My student Lina Shaikhouni and I have a new Foreign Policy piece in which we make “The Case Against the Case Against Drones,” to paraphrase Stephanie.

Therein, we argue that although there are many good reasons why drones shouldn’t be used as they are being used, or where they are being used, the arguments against drones per se are often based on misconceptions or assumptions for which we don’t have good data.

In particular, we point out:

1) drones are not killer robots
2) there’s no evidence that “video game” warfare makes war more likely
3) drones don’t violate humanitarian law
3) we don’t have good data on civilian casualties

We also argue that the focus on drones per se is a distraction from what are actually more profound and wider issues:

… Those who oppose the way drones are used should shift focus to one of the big normative problems touched by the drone issue: whether truly autonomous weapons should be permitted in combat, how to accurately track the civilian cost of different weapons platforms, and whether targeted killings — by drones or SEAL teams — are lawful means to combat global terrorism… Focusing on the drones themselves misses this bigger picture.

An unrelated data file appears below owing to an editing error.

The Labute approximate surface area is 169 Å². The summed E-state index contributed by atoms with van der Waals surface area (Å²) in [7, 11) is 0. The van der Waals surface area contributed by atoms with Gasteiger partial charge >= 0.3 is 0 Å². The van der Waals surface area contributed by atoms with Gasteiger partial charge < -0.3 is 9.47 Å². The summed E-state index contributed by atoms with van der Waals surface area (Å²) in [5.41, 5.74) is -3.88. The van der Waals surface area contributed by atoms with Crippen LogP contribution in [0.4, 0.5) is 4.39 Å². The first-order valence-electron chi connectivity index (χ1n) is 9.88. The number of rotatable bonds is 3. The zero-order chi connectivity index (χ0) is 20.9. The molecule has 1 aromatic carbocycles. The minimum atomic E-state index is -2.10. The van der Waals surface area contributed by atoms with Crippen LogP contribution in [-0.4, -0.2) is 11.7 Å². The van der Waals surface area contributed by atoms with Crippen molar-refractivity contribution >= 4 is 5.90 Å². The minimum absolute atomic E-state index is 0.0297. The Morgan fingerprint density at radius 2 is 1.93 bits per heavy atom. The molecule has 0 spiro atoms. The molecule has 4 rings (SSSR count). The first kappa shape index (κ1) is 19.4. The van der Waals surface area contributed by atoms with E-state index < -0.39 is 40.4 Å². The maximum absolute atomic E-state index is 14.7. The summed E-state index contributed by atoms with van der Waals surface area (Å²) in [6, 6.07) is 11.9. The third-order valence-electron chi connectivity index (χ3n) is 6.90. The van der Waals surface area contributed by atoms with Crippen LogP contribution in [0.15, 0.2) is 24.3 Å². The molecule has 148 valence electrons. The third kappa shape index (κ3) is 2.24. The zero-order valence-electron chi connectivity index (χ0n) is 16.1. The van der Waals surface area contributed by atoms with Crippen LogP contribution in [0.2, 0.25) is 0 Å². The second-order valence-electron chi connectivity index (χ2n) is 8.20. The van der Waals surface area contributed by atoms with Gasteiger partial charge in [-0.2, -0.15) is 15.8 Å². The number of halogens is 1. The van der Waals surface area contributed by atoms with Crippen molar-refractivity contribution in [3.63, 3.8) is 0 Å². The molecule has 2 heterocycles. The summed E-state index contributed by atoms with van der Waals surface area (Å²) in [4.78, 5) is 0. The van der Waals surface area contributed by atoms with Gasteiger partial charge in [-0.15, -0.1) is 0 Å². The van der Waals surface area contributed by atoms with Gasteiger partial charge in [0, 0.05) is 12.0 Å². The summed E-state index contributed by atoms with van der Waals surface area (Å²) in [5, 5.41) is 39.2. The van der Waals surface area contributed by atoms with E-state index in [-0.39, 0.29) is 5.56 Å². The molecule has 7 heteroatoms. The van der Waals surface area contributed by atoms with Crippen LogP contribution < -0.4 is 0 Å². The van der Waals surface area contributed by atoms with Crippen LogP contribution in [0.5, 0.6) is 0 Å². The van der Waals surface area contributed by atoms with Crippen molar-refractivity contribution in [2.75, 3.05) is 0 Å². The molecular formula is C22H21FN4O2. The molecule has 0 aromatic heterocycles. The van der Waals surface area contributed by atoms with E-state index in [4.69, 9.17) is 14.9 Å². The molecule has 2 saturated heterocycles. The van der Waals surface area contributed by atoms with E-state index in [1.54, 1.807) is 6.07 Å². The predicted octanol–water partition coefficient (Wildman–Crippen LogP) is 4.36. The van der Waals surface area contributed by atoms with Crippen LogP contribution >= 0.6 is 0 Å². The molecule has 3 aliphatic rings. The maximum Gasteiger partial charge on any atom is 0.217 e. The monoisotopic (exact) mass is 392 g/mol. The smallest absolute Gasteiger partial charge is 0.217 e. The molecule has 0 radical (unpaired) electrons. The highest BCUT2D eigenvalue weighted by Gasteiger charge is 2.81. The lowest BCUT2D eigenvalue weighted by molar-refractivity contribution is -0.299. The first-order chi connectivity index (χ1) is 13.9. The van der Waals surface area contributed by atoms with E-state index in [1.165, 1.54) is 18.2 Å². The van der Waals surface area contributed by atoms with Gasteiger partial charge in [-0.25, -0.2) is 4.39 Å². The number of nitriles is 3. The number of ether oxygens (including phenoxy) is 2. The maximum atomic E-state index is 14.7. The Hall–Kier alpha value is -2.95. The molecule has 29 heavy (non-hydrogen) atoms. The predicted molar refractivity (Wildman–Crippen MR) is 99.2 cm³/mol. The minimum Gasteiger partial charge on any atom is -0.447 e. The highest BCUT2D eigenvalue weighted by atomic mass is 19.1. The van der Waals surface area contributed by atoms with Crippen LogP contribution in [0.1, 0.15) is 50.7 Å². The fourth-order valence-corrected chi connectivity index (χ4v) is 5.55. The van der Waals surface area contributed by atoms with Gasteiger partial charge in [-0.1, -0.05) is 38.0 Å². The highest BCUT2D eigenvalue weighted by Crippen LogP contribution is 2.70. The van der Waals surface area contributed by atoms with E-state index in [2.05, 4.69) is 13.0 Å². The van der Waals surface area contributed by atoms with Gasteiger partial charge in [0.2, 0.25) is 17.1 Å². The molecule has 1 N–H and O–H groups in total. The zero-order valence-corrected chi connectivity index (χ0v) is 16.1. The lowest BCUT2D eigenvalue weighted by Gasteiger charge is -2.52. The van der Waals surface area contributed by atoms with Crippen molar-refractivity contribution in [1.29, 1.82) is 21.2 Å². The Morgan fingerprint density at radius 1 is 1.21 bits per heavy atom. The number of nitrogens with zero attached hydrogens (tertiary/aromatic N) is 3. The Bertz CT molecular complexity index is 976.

What you see above is a visualization of the data on which our argument is based, created with help from Dan Glaun (click here for clearer picture). We ran a search for “drone warfare” on, which indexes opinion articles and letters to the editor, and identified 29 hits that dealt with drones specifically (as opposed to just mentioning them in the context of arguments about other things). We loaded these documents into a tool called DiscoverText and used it to render a tag cloud of the most frequently used words across the set of op-eds.

We then drilled into the text itself, studied it closely, and used a consensus coding scheme to tag specific instances of the types of misconceptions we identified across all the op-eds. Any statistical or numerical references in the article are based on this coding. While we don’t single out any author in particular as intending to make any of these particular arguments, the aggregation of passages across many op-eds adds up to a pattern in the broader debate. Specific quotations emblematic of the misconceptions we noticed have been high-lighted in the info-graphic above.